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Melon, Burpees Early Hybrid Crenshaw
First Crenshaw melon early enough to grow in the North.
This Burpee-bred melon is tops for performance, flavor and adaptability. The vigorous vines produce bumper crops of oval fruits up to 14 lb. each—even up North. Firm, thick, peach-pink fruit has delicious, subtle flavor; great for freezing. Dark green skin ripens to yellowish green. Melons do best when grown in clusters (hills). Sow groups of 3 or 4 seeds in groups 2' apart when soil is thoroughly warm.
Sow in fertile, warm soil after danger of frost. Sow seeds 2-3" apart in groups of 4-6 in raised hills.
Cover with 1/2" of fine soil. Keep evenly moist. Space hills 4-6' apart each way. Seedlings
emerge in 7-14 days. To get a head start, sow 2-3 seeds in individual biodegradable pots
indoors, 3-4 weeks before outdoor planting time. Grow in a sunny spot or under plant
How to Grow Melon
Thin to 3 or 4 strongest seedlings in each group when they are 1-2" high. For indoor started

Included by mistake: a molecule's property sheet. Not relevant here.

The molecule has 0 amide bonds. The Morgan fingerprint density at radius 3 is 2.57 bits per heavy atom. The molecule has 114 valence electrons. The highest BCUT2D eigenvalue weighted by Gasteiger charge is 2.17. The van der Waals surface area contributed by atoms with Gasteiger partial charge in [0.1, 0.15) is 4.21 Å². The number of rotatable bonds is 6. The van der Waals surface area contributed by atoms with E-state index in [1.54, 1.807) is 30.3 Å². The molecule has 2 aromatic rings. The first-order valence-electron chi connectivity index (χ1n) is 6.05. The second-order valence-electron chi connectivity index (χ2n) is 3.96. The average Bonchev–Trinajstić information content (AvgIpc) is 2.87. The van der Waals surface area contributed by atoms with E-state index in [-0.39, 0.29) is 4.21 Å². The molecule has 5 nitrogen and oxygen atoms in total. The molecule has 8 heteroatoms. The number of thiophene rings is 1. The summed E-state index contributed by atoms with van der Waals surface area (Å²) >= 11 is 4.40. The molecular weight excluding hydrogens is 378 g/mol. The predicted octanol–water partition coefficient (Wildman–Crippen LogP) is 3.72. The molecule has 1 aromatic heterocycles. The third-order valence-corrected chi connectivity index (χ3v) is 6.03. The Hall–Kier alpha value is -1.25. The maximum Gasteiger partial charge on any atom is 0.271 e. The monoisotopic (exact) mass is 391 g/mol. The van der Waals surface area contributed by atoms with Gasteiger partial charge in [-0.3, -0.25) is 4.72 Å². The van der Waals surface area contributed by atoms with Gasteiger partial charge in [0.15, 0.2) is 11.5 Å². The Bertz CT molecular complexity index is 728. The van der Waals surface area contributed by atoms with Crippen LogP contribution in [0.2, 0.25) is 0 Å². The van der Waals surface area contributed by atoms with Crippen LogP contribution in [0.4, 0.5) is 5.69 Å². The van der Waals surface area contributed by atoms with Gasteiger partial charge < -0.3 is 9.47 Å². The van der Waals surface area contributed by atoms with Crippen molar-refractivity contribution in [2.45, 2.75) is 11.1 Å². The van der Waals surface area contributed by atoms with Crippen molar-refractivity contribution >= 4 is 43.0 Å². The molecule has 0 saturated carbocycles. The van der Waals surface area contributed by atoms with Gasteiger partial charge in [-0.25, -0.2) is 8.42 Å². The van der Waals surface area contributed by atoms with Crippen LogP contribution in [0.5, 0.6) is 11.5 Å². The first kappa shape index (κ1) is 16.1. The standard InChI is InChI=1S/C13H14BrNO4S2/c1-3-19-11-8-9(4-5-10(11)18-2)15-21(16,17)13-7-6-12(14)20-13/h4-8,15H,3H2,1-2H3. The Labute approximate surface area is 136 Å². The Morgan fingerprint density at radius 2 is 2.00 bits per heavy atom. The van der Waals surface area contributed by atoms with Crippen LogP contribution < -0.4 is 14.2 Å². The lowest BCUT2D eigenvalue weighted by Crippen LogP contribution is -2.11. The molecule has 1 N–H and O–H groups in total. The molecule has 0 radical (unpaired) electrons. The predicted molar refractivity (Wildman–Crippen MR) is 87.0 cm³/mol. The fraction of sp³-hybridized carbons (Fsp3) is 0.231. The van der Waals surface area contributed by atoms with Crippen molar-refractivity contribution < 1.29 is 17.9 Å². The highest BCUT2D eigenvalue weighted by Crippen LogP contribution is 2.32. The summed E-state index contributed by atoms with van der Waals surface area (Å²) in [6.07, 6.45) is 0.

plants, thin to one seedling per pot. Move indoor starts outdoors to a sheltered location for
one week prior to transplanting into the garden. Allow plants to ramble across the ground or
train melons on a fence or trellis. If allowing to ramble, mulch around plants to keep soil
warm and moist, control weeds and keep fruits off the ground, using straw, newspaper, or yard
Provide plants with extra water during especially dry periods. If fruits are not forming on
your plants, you can also hand-pollinate the flowers on your melons. Do not plant squash family
crops in the same place 2 years in a row.
Allow your melons to ripen on the vine. Generally, fruits are ripe when they smell aromatic and when stems start to crack and slip off easily with light pressure from the thumb. Harvest cantaloupes when the fruits change from green to yellow or tan and they break away from the vine easily. Harvest winter melons when they turn the appropriate color and their blossom ends are soft. Watermelons are ready for harvest when their undersides turn from white to yellow. The tendrils closest to the fruit will also turn brown and dry up, and the skin will become dull and hard at harvest time. For best flavor, eat at room temperature.